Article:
More funding needed to fight illegal fishing – UN agency

Excessive fishing and the problem of illegal, unreported, underreported fishing are closely linked

24 June 2008 – The United Nations Food and Agriculture Organization (FAO) has appealed for $1 million for a project designed to help developing countries deny port access to boats involved in illegal, unreported and unregulated (IUU) fishing.

“In the developing world, fishing plays a crucial role in reinforcing household food security, improving nutrition, and providing income. In light of rising world food prices and growing concern over the wellbeing of some wild fish stocks, we can afford less than ever to allow IUU fishing to impact these communities,” FAO Assistant-Director General for Fisheries, Ichiro Nomura, told donor countries today.

The funds would be used to finance an ongoing FAO project launched in 2005 to help countries put in place stronger port State measures, such as carrying out inspections of vessels when they land to refuel or offload fish.

In addition, boats involved in illegal fishing can be denied docking rights, causing considerable financial losses to their owners. Such measures are among the most-effective means of preventing the import, transhipment or laundering of illegally caught fish, according to FAO.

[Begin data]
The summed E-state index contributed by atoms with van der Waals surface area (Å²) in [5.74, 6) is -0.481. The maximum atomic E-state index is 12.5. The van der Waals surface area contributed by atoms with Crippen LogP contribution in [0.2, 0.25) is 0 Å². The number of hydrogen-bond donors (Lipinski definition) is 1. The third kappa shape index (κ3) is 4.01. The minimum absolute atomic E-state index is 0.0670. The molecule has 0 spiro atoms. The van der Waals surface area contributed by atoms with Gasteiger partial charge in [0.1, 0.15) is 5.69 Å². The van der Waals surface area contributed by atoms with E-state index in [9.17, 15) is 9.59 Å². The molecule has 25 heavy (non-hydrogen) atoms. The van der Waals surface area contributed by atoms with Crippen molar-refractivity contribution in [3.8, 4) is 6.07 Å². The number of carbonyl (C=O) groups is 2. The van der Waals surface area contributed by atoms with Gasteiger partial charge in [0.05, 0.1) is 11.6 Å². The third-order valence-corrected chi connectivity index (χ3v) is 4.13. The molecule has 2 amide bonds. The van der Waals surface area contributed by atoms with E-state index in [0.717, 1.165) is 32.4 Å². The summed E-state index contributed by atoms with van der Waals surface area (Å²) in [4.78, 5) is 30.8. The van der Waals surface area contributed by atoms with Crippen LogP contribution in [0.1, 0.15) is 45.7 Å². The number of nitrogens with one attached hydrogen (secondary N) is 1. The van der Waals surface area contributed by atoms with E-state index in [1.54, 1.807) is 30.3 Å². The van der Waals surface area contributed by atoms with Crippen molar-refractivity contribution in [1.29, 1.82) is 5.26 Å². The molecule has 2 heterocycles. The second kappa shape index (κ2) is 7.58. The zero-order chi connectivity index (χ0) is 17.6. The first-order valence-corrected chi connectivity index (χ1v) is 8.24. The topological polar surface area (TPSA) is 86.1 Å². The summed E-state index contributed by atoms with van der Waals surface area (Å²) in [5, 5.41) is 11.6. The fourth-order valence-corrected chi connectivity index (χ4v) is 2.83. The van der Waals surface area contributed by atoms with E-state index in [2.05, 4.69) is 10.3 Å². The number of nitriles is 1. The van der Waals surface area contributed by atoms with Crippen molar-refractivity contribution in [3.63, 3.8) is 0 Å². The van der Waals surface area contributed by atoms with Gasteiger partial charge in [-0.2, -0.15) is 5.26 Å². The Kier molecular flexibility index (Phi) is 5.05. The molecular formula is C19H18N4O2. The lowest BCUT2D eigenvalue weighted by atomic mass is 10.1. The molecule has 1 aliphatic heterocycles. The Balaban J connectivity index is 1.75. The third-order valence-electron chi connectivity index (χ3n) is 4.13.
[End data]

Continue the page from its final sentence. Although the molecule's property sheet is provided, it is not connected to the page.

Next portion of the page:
Developing countries, where limited funds and expertise often translate into lax oversight and port controls, are targeted by IUU fishers because they provide convenient entry points for illegal catches.

“These countries need exposure to state-of-the-art practices, training for their line officials, and to establish better lines of communication at the regional level to share information on offenders and harmonize actions,” said Mr. Nomura.

To assist these countries, FAO is conducting a series of regional workshops to strengthen port State measures, targeting port inspectors, fisheries authorities, legal experts, foreign affairs officials and customs officers.

Mr. Nomura noted that that momentum is building towards the adoption of a legally binding international agreement on port State measures. “The workshops will allow countries to hit the ground running when the international agreement comes into force,” he said.


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